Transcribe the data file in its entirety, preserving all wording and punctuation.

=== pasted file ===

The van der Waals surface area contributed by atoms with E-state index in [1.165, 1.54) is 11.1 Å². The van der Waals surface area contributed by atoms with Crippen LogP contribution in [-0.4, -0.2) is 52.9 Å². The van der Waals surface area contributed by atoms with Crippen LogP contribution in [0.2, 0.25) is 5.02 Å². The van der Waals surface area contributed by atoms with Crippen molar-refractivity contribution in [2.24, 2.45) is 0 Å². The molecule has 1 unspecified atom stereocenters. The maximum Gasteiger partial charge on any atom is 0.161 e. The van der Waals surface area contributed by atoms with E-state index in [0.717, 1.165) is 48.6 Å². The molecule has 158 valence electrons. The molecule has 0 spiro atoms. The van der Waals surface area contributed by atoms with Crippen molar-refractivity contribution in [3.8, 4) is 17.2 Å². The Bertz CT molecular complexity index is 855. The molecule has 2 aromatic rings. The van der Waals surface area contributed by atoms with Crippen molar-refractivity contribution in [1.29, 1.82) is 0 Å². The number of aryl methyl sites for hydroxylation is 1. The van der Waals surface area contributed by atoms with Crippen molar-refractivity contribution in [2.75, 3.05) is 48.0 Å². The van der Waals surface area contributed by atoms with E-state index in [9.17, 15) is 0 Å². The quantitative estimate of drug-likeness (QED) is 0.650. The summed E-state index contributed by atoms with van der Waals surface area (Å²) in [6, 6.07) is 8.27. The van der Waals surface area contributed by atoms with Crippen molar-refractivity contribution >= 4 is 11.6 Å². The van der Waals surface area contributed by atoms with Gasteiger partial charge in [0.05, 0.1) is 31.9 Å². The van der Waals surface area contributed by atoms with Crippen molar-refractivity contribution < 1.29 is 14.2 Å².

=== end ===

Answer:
The van der Waals surface area contributed by atoms with E-state index in [1.165, 1.54) is 11.1 Å². The van der Waals surface area contributed by atoms with Crippen LogP contribution in [-0.4, -0.2) is 52.9 Å². The van der Waals surface area contributed by atoms with Crippen LogP contribution in [0.2, 0.25) is 5.02 Å². The van der Waals surface area contributed by atoms with Crippen molar-refractivity contribution in [2.24, 2.45) is 0 Å². The molecule has 1 unspecified atom stereocenters. The maximum Gasteiger partial charge on any atom is 0.161 e. The van der Waals surface area contributed by atoms with E-state index in [0.717, 1.165) is 48.6 Å². The molecule has 158 valence electrons. The molecule has 0 spiro atoms. The van der Waals surface area contributed by atoms with Crippen molar-refractivity contribution in [3.8, 4) is 17.2 Å². The Bertz CT molecular complexity index is 855. The molecule has 2 aromatic rings. The van der Waals surface area contributed by atoms with Crippen molar-refractivity contribution in [1.29, 1.82) is 0 Å². The number of aryl methyl sites for hydroxylation is 1. The van der Waals surface area contributed by atoms with Crippen molar-refractivity contribution in [2.75, 3.05) is 48.0 Å². The van der Waals surface area contributed by atoms with E-state index in [9.17, 15) is 0 Å². The quantitative estimate of drug-likeness (QED) is 0.650. The summed E-state index contributed by atoms with van der Waals surface area (Å²) in [6, 6.07) is 8.27. The van der Waals surface area contributed by atoms with Crippen molar-refractivity contribution >= 4 is 11.6 Å². The van der Waals surface area contributed by atoms with Gasteiger partial charge in [0.05, 0.1) is 31.9 Å². The van der Waals surface area contributed by atoms with Crippen molar-refractivity contribution < 1.29 is 14.2 Å².